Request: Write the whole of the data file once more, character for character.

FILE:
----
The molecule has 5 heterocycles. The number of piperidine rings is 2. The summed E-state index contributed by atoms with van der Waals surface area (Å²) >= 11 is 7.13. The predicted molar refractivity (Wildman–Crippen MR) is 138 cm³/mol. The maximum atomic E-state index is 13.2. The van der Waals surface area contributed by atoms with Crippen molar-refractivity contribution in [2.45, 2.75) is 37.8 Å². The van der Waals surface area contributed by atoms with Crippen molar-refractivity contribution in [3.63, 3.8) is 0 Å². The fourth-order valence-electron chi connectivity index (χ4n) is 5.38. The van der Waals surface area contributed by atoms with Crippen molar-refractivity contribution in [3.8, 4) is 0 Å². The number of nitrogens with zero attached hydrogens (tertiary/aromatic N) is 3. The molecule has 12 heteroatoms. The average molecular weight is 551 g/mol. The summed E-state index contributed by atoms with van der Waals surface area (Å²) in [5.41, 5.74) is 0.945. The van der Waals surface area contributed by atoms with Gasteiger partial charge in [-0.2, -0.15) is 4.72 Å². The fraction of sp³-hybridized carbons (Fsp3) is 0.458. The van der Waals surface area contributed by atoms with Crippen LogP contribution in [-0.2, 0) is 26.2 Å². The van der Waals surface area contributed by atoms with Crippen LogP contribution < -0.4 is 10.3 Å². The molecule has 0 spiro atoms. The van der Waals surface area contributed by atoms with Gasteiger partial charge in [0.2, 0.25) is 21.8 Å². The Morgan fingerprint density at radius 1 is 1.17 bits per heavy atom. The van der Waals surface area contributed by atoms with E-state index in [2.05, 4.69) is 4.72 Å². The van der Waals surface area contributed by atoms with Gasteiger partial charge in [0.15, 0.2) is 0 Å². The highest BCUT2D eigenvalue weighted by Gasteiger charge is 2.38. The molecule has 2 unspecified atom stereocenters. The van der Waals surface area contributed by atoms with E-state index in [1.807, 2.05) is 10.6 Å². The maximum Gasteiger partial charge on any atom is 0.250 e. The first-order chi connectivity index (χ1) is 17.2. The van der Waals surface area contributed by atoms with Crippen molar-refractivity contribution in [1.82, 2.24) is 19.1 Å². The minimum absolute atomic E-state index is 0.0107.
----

The molecule has 5 heterocycles. The number of piperidine rings is 2. The summed E-state index contributed by atoms with van der Waals surface area (Å²) >= 11 is 7.13. The predicted molar refractivity (Wildman–Crippen MR) is 138 cm³/mol. The maximum atomic E-state index is 13.2. The van der Waals surface area contributed by atoms with Crippen molar-refractivity contribution in [2.45, 2.75) is 37.8 Å². The van der Waals surface area contributed by atoms with Crippen molar-refractivity contribution in [3.63, 3.8) is 0 Å². The fourth-order valence-electron chi connectivity index (χ4n) is 5.38. The van der Waals surface area contributed by atoms with Crippen molar-refractivity contribution in [3.8, 4) is 0 Å². The number of nitrogens with zero attached hydrogens (tertiary/aromatic N) is 3. The molecule has 12 heteroatoms. The average molecular weight is 551 g/mol. The summed E-state index contributed by atoms with van der Waals surface area (Å²) in [5.41, 5.74) is 0.945. The van der Waals surface area contributed by atoms with Gasteiger partial charge in [-0.2, -0.15) is 4.72 Å². The fraction of sp³-hybridized carbons (Fsp3) is 0.458. The van der Waals surface area contributed by atoms with Crippen LogP contribution in [-0.2, 0) is 26.2 Å². The van der Waals surface area contributed by atoms with Crippen LogP contribution < -0.4 is 10.3 Å². The molecule has 0 spiro atoms. The van der Waals surface area contributed by atoms with Gasteiger partial charge in [0.2, 0.25) is 21.8 Å². The Morgan fingerprint density at radius 1 is 1.17 bits per heavy atom. The van der Waals surface area contributed by atoms with E-state index in [2.05, 4.69) is 4.72 Å². The van der Waals surface area contributed by atoms with Gasteiger partial charge in [0.15, 0.2) is 0 Å². The highest BCUT2D eigenvalue weighted by Gasteiger charge is 2.38. The molecule has 2 unspecified atom stereocenters. The van der Waals surface area contributed by atoms with E-state index in [1.807, 2.05) is 10.6 Å². The maximum Gasteiger partial charge on any atom is 0.250 e. The first-order chi connectivity index (χ1) is 17.2. The van der Waals surface area contributed by atoms with Crippen molar-refractivity contribution in [1.82, 2.24) is 19.1 Å². The minimum absolute atomic E-state index is 0.0107.